“The history of a producing theatre is not what it wanted to do, but what it did”, declares Trevor Nunn in one of the epigraphs to this massive work of theatre history. He’s right, in the sense that theatre history in particular needs to guard against an idealism which assembles manifestos and sketchbooks to build a wistfully cod-Hegelian story of What Good Ideas People Had And How Sincerely They Believed Them. Nonetheless, the motives, aspirations and loyalties of the people involved are as much part of the narrative as the box office receipts and the building projects, and Daniel Rosenthal’s more than 900 pages provide plenty of those alongside the material facts.
Indeed one of the book’s strengths is the way it delves back beyond the actual National Theatre of the early 1960s to sketch the history and causes of a British National Theatre. The original notions and principles which the term implied the late nineteenth century are shown, followed by a series of “false dawns” in the early twentieth century, which allows the reader to consider whether what ended up as the National Theatre fulfilled those ideas. It also prompts us to wonder how far the history of the idea and the institution alike might provide a critique of the current situation and a guide for reflection on the future.
What emerges is a fascinating institutional history, drawing on production records, slews of interviews and unpublished correspondence. Theatre history lends itself to the historiography of personality, and there are plenty scattered across this volume, including Peter Hall, Richard Eyre, Laurence Olivier and others. This is carefully linked to an account of the historical conditions within which they operated, admittedly pretty tightly focused (we don’t get anything like the incisive reflections of Shepherd and Womack’s cultural history of English drama), but providing a strong basis for understanding why certain decisions were made, and what the other options were (or weren’t.) Rosenthal’s transcription of a scene from an episode of Yes, Prime Minister about arts funding is a particularly good example (418), giving a flavour of the period and a quick glimpse at what the world outside was saying, albeit satirically, about the grand institution in London.
Amongst the people and projects are brief accounts of the shows the theatre put on, giving a sketch of the various directions British drama travelled during the period (or at least a particular kind of British drama.) This facet of the book makes it particularly attractive to the general reader, and links the intrigues and visions of a major institution to the history of theatrical writing and the society which it reflected and influenced. It will make a fine companion to Michael Billington’s State of the Nation, which covers roughly the same era, and concentrates much more strongly on what Billington believes is the really vital strand of the theatre: individual playwrights and the plays they write. Rosenthal’s book gives a much richer sense of the situation (not to mention constraints and policies) within which playwrights worked, and Billington discusses the artistic works which the theatres charged people to see.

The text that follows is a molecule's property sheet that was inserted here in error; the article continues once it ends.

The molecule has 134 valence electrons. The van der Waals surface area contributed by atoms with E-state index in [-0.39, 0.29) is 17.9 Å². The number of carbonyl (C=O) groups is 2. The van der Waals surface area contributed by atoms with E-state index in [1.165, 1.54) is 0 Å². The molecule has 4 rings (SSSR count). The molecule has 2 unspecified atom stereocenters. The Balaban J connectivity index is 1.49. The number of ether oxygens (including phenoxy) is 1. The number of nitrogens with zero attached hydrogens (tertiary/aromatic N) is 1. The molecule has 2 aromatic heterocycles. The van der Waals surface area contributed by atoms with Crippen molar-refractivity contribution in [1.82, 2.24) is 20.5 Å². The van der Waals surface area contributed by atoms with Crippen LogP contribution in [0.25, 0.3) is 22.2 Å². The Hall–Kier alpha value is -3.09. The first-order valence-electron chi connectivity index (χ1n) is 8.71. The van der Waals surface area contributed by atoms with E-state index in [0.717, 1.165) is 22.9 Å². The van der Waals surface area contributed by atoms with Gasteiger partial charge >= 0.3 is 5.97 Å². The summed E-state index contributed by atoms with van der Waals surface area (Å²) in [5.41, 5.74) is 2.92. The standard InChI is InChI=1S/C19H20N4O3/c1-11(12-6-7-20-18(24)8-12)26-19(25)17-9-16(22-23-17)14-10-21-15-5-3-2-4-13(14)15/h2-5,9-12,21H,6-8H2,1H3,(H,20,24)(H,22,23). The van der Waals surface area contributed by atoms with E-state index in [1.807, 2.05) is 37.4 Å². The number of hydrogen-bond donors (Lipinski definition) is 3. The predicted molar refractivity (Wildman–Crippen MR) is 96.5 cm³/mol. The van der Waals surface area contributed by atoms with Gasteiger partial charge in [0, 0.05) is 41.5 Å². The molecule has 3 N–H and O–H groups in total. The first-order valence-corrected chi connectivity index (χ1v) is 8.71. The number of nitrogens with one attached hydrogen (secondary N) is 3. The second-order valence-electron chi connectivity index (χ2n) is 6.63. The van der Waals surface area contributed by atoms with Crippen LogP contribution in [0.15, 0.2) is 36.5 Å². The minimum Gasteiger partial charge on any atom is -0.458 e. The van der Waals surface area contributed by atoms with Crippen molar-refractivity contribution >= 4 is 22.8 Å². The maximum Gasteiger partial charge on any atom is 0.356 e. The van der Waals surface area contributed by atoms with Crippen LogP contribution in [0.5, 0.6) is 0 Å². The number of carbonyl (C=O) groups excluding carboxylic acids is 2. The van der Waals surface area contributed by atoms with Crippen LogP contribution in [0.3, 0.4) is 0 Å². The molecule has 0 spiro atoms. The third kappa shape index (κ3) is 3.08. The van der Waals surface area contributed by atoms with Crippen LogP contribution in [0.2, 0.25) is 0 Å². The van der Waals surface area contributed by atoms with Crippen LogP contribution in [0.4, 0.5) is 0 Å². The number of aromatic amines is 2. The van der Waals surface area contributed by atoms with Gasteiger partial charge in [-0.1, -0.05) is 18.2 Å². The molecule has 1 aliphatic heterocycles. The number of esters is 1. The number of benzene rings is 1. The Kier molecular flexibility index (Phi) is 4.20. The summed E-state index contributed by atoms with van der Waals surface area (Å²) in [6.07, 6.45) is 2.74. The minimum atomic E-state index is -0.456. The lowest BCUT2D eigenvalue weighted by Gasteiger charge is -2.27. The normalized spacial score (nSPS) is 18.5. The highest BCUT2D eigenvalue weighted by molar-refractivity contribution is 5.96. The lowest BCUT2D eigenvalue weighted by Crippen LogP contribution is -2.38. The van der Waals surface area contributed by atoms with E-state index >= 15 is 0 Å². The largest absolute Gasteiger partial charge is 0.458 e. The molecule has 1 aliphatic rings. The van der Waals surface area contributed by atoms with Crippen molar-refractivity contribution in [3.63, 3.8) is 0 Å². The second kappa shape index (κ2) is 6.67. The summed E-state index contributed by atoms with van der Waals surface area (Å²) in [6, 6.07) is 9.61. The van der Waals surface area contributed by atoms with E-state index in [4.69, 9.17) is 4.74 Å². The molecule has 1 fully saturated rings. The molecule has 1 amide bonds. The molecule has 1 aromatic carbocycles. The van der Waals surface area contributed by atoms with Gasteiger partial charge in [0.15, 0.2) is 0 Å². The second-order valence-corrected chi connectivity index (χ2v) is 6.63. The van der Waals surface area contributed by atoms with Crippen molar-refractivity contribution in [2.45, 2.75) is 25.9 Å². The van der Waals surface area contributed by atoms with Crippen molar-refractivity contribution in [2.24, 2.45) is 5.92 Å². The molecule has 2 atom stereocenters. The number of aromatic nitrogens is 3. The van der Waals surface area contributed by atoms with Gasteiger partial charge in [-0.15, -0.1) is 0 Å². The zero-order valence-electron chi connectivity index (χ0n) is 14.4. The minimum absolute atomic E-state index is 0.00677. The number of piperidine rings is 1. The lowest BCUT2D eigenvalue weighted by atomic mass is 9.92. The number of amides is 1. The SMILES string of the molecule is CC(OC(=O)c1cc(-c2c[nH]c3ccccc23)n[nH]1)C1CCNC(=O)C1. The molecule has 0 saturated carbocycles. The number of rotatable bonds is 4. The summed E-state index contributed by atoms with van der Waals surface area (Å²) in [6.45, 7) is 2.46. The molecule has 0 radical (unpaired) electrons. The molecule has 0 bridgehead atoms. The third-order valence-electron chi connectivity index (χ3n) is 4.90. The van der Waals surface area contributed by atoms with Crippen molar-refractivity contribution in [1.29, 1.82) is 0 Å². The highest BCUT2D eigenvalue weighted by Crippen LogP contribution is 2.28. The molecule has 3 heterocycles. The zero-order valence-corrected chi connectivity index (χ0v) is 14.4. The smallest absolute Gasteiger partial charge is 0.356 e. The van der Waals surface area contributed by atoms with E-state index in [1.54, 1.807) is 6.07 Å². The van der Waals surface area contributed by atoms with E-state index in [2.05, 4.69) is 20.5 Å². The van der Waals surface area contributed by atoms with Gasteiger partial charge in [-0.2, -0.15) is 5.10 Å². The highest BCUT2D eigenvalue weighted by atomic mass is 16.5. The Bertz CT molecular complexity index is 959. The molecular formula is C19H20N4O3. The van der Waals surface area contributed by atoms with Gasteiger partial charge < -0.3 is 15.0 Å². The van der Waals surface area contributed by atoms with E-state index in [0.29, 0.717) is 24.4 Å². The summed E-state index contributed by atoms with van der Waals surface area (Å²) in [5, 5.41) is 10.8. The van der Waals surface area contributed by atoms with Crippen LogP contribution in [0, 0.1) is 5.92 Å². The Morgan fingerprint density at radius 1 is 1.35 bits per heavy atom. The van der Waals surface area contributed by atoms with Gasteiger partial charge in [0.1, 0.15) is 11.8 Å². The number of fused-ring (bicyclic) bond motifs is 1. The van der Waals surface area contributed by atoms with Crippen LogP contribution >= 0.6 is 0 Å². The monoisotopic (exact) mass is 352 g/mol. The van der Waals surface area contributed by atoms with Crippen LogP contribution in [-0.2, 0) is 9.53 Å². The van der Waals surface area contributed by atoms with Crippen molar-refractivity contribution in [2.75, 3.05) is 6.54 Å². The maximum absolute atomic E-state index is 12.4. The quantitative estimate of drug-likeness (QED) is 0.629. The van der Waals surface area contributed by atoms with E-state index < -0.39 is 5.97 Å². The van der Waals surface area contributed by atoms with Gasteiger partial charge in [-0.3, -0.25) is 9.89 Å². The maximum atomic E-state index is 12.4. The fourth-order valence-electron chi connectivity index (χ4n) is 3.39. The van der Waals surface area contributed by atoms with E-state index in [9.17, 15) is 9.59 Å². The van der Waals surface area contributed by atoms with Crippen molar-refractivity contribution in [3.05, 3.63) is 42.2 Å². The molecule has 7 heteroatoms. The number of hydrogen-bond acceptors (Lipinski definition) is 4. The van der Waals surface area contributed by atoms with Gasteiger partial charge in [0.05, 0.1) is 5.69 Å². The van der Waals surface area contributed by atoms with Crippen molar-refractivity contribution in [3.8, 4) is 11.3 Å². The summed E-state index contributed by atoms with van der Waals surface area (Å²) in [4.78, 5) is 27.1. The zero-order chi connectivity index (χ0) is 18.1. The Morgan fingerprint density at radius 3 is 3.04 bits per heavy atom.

The two books also aim at the same kind of history: bringing plenty of unread documents to light, giving accounts of what people said and felt, and telling a strong story. Critical or theoretical analysis is eschewed (along with most evaluation in Rosenthal’s case) and neither author seeks to present a radical central thesis to upset previous approaches to the topic. Which is not to say that their work will not prompt critical speculation, or that they do not display particular assumptions about the forces that bring themselves to bear on theatre history and the people who create it. Though there are broader arcs visible in Rosenthal’s book, every chapter is available immediately as a human story which took place at the level of people arguing, which makes for very entertaining reading. It does become a little chronicle-like at times, needing to recall who did what and when without assembling these into a coherent argument, and will perhaps be more valuable as a volume to dip into than read straight through.